San Diego designated as a 'Coast Guard City'
By CARL PRINE | The San Diego Union-Tribune (Tribune News Service) | Published: February 24, 2017
As Rep. Scott Peters put it, San Diego Mayor Kevin Faulconer got a promotion Thursday morning. He’s now in charge of an officially designated “Coast Guard City.”
The Coast Guard’s 25th commandant, Adm. Paul Zukunft, honored San Diego with the title during a pomp-filled ceremony at the San Diego Convention Center that drew dignitaries from all the region’s military and police forces, plus high-ranking Mexican officials.
San Diego becomes the nation’s 21st “Coast Guard City” and the largest metropolis on the list. The award recognizes San Diego’s commitment to erecting monuments to the maritime service, organizing civic celebrations and helping to boost the morale, welfare and recreational opportunities for Coast Guard personnel in the region.
The designation — bestowed by the commandant with approval from Congress — lasts for five years and then will be re-evaluated.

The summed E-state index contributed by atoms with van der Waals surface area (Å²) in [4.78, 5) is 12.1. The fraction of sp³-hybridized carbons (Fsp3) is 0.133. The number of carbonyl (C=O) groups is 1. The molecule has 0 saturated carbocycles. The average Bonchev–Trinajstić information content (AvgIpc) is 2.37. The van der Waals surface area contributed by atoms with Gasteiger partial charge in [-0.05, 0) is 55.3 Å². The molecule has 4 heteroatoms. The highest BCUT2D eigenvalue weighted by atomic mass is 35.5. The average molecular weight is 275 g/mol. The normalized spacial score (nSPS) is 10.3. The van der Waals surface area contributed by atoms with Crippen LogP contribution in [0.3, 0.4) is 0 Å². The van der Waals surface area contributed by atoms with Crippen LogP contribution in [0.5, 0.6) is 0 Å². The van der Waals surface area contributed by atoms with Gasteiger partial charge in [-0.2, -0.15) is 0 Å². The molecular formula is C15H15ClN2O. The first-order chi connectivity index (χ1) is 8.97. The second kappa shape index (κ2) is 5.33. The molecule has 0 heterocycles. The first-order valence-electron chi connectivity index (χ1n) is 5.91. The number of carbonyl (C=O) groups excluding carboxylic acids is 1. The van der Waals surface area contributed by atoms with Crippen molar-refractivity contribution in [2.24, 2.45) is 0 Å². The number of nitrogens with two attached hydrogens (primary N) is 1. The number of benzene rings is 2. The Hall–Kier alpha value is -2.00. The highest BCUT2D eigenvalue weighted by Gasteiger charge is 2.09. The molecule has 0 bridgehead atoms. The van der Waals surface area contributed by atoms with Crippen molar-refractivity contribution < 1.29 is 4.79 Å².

Praising both the service and the city for Thursday’s commemoration, Peters told the audience sitting near the brisk San Diego Bay that as American military forces continue pivoting to the Pacific region, the role of the Coast Guard within the larger military strategy will grow.
“San Diego and the Coast Guard will be at the center of their plan to reinforce the maritime strategy,” said Peters, D-San Diego.
San Diego has a long relationship with the Coast Guard. In 1935, the city gave 23 acres to the service to establish an air station.
Last year, the Coast Guard — part of the U.S. Department of Homeland Security — conducted 444 search and rescue missions in the San Diego region, saving 111 lives and helping to spare 511 more.
Zukunft has long ties to San Diego, too. The commandant married his wife, Fran, 27 years ago in the city.
On Thursday, he pointed to the Coast Guard’s role in protecting the city from potential terrorist attacks by sea and its ongoing work with municipal, county, federal and Mexican agencies in keeping the bustling San Diego port open for business.
“This really is the national standard for jointness — working across all aspects of government. But it really begins at the local level,” Zukunft said.
As he presented Zukunft with a ceremonial key to the city, Faulconer called the designation — which San Diego had pursued for several years — exciting and very important.
“Our city supports the men and women who served, or have retired from, the Coast Guard and their families. And we’re darned proud of that,” he said.
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